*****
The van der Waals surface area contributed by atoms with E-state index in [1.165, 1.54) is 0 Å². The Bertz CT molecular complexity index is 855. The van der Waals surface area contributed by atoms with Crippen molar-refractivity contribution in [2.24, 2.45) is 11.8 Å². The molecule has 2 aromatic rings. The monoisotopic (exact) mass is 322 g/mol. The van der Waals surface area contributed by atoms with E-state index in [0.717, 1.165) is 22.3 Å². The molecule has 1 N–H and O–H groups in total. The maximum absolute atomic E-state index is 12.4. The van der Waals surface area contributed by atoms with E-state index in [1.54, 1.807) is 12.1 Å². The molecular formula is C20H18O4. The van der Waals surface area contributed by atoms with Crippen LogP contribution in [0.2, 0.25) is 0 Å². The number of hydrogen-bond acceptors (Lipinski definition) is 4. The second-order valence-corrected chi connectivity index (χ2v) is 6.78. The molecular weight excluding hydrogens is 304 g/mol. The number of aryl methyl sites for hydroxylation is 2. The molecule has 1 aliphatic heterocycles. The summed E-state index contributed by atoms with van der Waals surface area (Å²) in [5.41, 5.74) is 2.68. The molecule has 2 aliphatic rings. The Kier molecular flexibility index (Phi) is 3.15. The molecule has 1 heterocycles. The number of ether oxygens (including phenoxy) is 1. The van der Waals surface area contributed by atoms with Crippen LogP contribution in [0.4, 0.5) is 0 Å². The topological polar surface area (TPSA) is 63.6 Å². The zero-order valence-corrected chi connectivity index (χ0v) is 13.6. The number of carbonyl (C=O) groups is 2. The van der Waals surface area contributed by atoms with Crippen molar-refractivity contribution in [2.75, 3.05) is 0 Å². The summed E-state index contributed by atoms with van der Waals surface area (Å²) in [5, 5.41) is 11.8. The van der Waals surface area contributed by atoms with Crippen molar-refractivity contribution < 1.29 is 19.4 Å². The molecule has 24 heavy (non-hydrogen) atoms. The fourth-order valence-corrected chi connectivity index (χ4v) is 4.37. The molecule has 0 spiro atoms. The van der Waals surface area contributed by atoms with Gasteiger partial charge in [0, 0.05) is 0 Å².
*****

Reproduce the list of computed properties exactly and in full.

The van der Waals surface area contributed by atoms with E-state index in [1.165, 1.54) is 0 Å². The Bertz CT molecular complexity index is 855. The van der Waals surface area contributed by atoms with Crippen molar-refractivity contribution in [2.24, 2.45) is 11.8 Å². The molecule has 2 aromatic rings. The monoisotopic (exact) mass is 322 g/mol. The van der Waals surface area contributed by atoms with E-state index in [0.717, 1.165) is 22.3 Å². The molecule has 1 N–H and O–H groups in total. The maximum absolute atomic E-state index is 12.4. The van der Waals surface area contributed by atoms with E-state index in [1.54, 1.807) is 12.1 Å². The molecular formula is C20H18O4. The van der Waals surface area contributed by atoms with Crippen LogP contribution in [0.2, 0.25) is 0 Å². The number of hydrogen-bond acceptors (Lipinski definition) is 4. The second-order valence-corrected chi connectivity index (χ2v) is 6.78. The molecular weight excluding hydrogens is 304 g/mol. The number of aryl methyl sites for hydroxylation is 2. The molecule has 1 aliphatic heterocycles. The summed E-state index contributed by atoms with van der Waals surface area (Å²) in [5.41, 5.74) is 2.68. The molecule has 2 aliphatic rings. The Kier molecular flexibility index (Phi) is 3.15. The molecule has 1 heterocycles. The number of ether oxygens (including phenoxy) is 1. The van der Waals surface area contributed by atoms with Crippen LogP contribution in [0.4, 0.5) is 0 Å². The topological polar surface area (TPSA) is 63.6 Å². The zero-order valence-corrected chi connectivity index (χ0v) is 13.6. The number of carbonyl (C=O) groups is 2. The van der Waals surface area contributed by atoms with Crippen molar-refractivity contribution in [2.75, 3.05) is 0 Å². The summed E-state index contributed by atoms with van der Waals surface area (Å²) in [5, 5.41) is 11.8. The van der Waals surface area contributed by atoms with Crippen molar-refractivity contribution < 1.29 is 19.4 Å². The molecule has 24 heavy (non-hydrogen) atoms. The fourth-order valence-corrected chi connectivity index (χ4v) is 4.37. The molecule has 0 spiro atoms. The van der Waals surface area contributed by atoms with Gasteiger partial charge in [0, 0.05) is 0 Å².